1994:21). Briggs and Peat (1989) talk about systems being constantly pulled
apart and iterated toward change, transformation and disintegration
although at the same time there are magnetic powers drawing these systems
into order and shapes. `.eventually all orderly systems will feel the wild,
seductive pull of the strange chaotic attractor' (Briggs & Peat, 1989:77).
Some authors describe organizational culture as the strange attractor that
keeps organization from oscillating into total chaos and disintegration
(Murphy, 1996:98). Others describe it as purpose and information. Wheatley
(1994) described organizations that were in total chaos because of
reorganization and buyouts and yet there were employees who created meaning
for themselves and carried on working productively: `Employees were wise
enough to sense that personal meaning-making was their only route out of
chaos' (Wheatley, 1994:135).
If the often quoted function of communication as `the process of creating
meaning' (Spicer, 1997) is taken into consideration, the importance of
communication management in organizations as possible strange attractor, is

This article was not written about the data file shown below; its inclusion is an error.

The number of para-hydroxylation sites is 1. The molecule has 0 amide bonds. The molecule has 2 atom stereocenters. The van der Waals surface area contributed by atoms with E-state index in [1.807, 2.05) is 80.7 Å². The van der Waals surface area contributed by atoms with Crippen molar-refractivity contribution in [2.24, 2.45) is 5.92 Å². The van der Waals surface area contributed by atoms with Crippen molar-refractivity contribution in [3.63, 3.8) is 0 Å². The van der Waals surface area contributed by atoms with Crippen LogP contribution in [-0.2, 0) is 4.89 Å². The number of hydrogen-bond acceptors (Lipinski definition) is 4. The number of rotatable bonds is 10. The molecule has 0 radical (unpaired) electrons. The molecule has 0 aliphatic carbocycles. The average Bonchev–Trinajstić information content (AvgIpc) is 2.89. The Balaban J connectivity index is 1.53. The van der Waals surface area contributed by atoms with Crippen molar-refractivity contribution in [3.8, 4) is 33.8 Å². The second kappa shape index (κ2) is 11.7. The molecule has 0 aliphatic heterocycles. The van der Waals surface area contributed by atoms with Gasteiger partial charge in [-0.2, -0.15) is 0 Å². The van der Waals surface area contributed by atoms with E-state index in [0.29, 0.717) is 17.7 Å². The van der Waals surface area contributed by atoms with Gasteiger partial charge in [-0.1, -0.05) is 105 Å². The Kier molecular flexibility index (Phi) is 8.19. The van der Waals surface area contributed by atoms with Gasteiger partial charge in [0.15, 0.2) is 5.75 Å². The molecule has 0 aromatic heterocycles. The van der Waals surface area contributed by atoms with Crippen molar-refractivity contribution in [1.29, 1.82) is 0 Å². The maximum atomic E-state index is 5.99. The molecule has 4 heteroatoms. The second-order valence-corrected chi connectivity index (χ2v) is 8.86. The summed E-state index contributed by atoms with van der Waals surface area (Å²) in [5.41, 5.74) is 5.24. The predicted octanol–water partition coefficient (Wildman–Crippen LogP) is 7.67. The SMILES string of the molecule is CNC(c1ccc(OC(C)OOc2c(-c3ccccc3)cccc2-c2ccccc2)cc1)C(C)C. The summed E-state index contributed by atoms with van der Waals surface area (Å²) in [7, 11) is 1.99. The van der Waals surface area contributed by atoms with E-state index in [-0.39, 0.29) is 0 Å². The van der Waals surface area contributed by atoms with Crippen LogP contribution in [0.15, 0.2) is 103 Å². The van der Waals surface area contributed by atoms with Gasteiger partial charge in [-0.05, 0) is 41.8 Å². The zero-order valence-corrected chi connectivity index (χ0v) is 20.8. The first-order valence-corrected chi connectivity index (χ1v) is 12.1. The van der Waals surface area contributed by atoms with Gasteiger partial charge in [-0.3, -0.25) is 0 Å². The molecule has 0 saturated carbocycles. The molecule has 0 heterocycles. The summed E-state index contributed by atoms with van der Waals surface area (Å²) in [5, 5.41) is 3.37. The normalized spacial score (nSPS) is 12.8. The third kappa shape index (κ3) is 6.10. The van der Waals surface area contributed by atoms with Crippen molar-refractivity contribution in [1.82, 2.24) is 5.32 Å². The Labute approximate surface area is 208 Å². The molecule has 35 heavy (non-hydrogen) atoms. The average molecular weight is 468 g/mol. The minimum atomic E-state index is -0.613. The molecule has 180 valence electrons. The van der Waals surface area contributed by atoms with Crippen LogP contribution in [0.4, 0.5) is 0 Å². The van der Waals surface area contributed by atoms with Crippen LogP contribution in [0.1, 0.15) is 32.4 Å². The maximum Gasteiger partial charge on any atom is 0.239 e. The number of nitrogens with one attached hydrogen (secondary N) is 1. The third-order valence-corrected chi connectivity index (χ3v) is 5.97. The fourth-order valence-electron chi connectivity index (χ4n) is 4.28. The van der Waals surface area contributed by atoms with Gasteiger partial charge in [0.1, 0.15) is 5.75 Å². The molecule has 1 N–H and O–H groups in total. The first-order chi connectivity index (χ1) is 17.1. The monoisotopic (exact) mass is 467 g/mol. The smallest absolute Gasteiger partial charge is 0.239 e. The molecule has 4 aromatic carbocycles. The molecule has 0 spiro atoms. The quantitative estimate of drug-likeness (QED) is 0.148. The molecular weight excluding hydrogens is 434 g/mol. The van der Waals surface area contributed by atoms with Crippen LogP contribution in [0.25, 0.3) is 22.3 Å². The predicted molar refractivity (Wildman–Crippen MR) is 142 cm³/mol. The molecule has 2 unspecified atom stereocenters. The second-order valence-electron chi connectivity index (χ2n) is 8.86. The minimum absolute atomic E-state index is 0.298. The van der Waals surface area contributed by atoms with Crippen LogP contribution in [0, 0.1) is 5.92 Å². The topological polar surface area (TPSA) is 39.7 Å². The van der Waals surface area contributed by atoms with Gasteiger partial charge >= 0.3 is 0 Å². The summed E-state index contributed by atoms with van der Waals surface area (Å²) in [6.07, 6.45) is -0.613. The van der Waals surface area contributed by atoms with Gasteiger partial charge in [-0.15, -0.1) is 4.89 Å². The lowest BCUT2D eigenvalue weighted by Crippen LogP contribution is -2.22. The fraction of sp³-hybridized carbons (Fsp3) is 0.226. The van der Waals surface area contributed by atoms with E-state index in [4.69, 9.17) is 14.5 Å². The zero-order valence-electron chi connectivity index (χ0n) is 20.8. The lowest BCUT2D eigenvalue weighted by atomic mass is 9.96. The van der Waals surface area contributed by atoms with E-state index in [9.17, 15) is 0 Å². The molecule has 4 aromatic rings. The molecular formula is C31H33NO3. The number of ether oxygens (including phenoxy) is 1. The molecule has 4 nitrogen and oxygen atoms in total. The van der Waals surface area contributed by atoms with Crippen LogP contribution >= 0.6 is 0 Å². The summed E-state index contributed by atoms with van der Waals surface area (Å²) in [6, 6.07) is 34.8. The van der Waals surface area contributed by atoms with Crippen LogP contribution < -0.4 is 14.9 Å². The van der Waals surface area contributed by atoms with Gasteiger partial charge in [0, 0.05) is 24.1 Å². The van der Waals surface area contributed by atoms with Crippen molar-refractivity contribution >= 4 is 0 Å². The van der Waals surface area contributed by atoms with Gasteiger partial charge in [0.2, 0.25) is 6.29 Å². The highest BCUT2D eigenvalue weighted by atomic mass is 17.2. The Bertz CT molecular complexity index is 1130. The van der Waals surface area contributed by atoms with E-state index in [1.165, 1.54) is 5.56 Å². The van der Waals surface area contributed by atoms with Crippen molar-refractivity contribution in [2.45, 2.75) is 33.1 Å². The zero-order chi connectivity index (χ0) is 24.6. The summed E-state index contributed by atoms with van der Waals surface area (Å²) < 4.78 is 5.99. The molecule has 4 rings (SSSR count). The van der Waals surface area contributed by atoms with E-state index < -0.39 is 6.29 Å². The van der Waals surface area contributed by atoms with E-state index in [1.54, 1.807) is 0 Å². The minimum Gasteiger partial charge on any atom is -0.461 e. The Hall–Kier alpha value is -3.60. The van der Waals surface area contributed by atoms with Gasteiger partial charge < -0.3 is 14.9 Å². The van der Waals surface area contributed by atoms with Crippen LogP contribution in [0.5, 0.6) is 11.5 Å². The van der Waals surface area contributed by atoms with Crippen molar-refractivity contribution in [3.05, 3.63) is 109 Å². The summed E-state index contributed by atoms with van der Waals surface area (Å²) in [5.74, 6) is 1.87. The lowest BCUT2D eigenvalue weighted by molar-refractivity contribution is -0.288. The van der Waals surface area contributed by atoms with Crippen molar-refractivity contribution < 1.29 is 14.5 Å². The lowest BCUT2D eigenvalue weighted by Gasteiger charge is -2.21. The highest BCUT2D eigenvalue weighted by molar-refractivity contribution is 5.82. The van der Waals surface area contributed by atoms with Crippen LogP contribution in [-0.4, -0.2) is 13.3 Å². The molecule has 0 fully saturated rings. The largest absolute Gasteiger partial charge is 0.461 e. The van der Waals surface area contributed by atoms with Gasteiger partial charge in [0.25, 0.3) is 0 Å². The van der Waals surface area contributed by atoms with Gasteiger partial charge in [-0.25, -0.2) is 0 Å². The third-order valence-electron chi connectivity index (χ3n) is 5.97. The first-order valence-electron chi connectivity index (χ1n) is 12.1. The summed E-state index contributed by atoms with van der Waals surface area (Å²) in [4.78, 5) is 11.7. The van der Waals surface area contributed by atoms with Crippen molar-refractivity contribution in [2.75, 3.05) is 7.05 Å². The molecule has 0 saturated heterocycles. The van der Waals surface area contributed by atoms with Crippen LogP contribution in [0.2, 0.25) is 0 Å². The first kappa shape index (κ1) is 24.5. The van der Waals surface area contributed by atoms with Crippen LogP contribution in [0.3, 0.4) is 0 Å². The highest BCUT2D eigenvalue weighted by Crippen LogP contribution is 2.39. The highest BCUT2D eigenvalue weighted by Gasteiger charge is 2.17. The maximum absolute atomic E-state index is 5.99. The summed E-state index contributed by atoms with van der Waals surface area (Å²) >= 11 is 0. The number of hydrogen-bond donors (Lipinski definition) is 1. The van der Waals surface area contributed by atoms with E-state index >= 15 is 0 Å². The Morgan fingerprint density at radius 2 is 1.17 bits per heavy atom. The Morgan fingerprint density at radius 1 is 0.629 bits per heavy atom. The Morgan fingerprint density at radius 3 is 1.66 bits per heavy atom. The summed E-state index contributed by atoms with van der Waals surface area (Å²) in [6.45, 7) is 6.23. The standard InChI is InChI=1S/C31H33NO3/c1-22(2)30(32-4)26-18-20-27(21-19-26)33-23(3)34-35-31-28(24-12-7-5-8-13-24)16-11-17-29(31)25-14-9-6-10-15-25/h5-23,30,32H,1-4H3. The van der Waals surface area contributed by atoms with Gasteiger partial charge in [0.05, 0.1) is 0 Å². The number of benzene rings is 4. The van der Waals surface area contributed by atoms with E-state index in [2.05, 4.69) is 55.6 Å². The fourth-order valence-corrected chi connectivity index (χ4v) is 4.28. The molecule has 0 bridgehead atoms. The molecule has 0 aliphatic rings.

rather obvious. If relationships are the core ingredient that
organizational systems are based on, no event could move this system into a
crisis in the sense that the event might have the potential of forcing the
system into total breakdown. Strong relationships can hold the system
together when it seems to be in chaos and disorder, as it would seem to be
in times of a crisis.
Fragmentation and interdependence
By looking at systems from a holistic perspective, provides the observer
with the possibility to identify correspondences or relationships between
forms that vary in scale but compare in terms of patterns of successfully
greater magnification as well as complexity (Murphy, 1996:100). Each
pattern takes on something from the one that preceded it and so builds a
history that can be traced over time. These patterns are all interdependent
and changes in the one affect the other. The relationships are to many
physicists of the quantum world `all there is to the reality' (Wheatley,
1994:32) and they see particles as a set of relationships and interactions.
The differences of entities in different relationships make for fluid and
flexible systems and also make predictions and strict lines or boundaries
of order impossible (Wheatley, 1994:34).
An important affirmation of the chaos theory is `that the stronger the
connections between the diversity of elements comprising a system, the more
capable the system will be of sustaining itself when far-from-equilibrium'
(Fitzgerald, 1996:29). The ability to change and strategically manage an
organization will lie in the challenges of relationship management, and not
in changing the structures or functions of individuals, or of neatly
packaged strategic formulations (Fitzgerald, 1996). Communication